I’m not entirely sure how successful it is. Baker’s climax and conclusion are equivocal enough that the results are hard to discern, let alone appraise. I’m not sure I want to hold even that against the story though—it’s conclusion is certainly surprising and exciting, whether or not its good in the traditional sense.
Because this is Baker’s first comics work, it’s worth noting that it comes across as rather accomplished. It’s certainly novelistic in some key ways, particularly in the amount of story told by the third-person narrator, but enough storytelling is left to the artwork that it never seems entirely like a prose novel jammed into panels.
Plenty of credit for that no doubt goes to Baker’s collaborator, artist Danijel Zezelj, an experienced hand when it comes to comics creation. Zezelj has a fairly unique style that is both highly representational and highly evocative at the same time. His buildings and people look as real as the ones you might see walking down the street, but he’s able to capture that reality in a more organic way than a lot of his peers who over-rely on photos and filters in their digitally created art, and to carefully choose the moments of story he freezes in each panel so that the actors always seem authentic instead of awkward.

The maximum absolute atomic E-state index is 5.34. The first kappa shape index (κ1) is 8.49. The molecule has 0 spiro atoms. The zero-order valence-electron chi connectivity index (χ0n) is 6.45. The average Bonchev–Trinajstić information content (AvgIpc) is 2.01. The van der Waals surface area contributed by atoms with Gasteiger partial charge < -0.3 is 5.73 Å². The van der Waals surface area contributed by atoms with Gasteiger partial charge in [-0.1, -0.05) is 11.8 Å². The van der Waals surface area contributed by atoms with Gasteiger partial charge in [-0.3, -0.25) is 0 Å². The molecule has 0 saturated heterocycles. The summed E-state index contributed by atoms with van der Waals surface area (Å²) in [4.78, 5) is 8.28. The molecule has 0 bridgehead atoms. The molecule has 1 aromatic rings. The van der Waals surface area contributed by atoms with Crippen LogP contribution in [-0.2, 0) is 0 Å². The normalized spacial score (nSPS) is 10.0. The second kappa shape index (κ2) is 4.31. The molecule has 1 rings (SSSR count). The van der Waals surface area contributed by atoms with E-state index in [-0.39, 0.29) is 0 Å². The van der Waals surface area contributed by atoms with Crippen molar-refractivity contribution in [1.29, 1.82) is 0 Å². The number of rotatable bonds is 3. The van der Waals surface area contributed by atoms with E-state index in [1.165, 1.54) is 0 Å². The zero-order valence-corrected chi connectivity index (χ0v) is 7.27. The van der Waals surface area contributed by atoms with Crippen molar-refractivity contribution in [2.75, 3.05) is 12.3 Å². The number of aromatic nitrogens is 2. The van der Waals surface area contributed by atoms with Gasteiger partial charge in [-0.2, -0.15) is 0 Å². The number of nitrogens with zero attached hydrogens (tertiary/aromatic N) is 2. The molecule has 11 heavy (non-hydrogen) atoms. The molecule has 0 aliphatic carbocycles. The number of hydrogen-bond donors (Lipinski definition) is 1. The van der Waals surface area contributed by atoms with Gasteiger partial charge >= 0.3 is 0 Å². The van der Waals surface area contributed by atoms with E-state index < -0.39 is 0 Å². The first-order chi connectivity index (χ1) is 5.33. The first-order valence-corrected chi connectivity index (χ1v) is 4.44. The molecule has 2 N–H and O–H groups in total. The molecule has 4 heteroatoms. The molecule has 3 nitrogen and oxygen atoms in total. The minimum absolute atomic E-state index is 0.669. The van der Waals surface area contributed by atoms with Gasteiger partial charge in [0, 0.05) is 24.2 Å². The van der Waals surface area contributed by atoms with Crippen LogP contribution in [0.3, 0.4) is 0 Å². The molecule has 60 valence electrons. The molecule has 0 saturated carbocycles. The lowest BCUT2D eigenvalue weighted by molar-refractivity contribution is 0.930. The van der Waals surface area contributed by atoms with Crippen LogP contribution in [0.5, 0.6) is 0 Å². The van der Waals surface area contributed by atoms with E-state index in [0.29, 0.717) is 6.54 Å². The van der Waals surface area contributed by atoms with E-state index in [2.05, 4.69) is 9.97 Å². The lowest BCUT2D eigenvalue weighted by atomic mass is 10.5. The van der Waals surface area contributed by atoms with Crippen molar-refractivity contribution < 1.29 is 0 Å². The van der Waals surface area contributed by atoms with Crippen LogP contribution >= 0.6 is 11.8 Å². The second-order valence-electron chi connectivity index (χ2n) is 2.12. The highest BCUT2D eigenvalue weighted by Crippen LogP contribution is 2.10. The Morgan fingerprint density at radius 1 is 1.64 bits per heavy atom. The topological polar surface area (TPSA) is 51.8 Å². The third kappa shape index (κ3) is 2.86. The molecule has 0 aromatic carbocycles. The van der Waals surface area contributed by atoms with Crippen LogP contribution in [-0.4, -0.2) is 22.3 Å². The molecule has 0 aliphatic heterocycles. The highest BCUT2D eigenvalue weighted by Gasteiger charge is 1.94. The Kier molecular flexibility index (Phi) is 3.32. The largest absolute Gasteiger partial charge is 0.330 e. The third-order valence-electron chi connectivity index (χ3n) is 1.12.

The coloring, by Dave Stewart, is dark, perhaps it’s not going too far to call it murky, and the palette is depressingly limited to grays, blacks and browns, the occasional flash of red for blood or white or green for sky used conservatively.
Given the dreary subject matter, I suppose it’s appropriate, but given Vertigo’s tendency toward a rainbow of browns in the bulk of their books (historically as well as currently), it’s not a terribly inviting book to pick up. It looks quite typical of modern crime comics and quite typical of the stereotype of Vertigo comics.
It’s not, not really.
And that must make it even more depressing to be a wannabe comics writer. Some of these guys seemingly trading on their names and success in other media in order to write some comics? Some of them turn out to be pretty good at it, and thus are probably going to be welcome to stick around and do as much work as they’d like.
Oh, and I couldn’t find a place to stick this in the review, but I thought I would note that I think the original graphic novel is the ideal format for a prose writer making their comics debut. There’s an art to properly, suspensefully, satisfyingly pacing a serial comic book, in which each 22-pages has its own beginning, middle and end—even if that end is simply a cliffhanger filling a reader with a sense of urgency about the next issue—and its an art that a lot of people who grew up reading and now make their living writing comic books have a great deal of trouble mastering (Not to pick on Brian Michael Bendis, but I think he’s successful enough that I won’t wound him—that guy’s written literally thousands of pages of serial comics, and is one of the direct market’s favorite writers, and he is terrible at pacing comics stories over the course of multiple issues).
So doing an original graphic novel like Luna Park instead of attempting a serial miniseries or, worse, jumping into an ongoing superhero title, seems like a nice, simplified way for a prose writer or other comics-outsider to ease into the medium.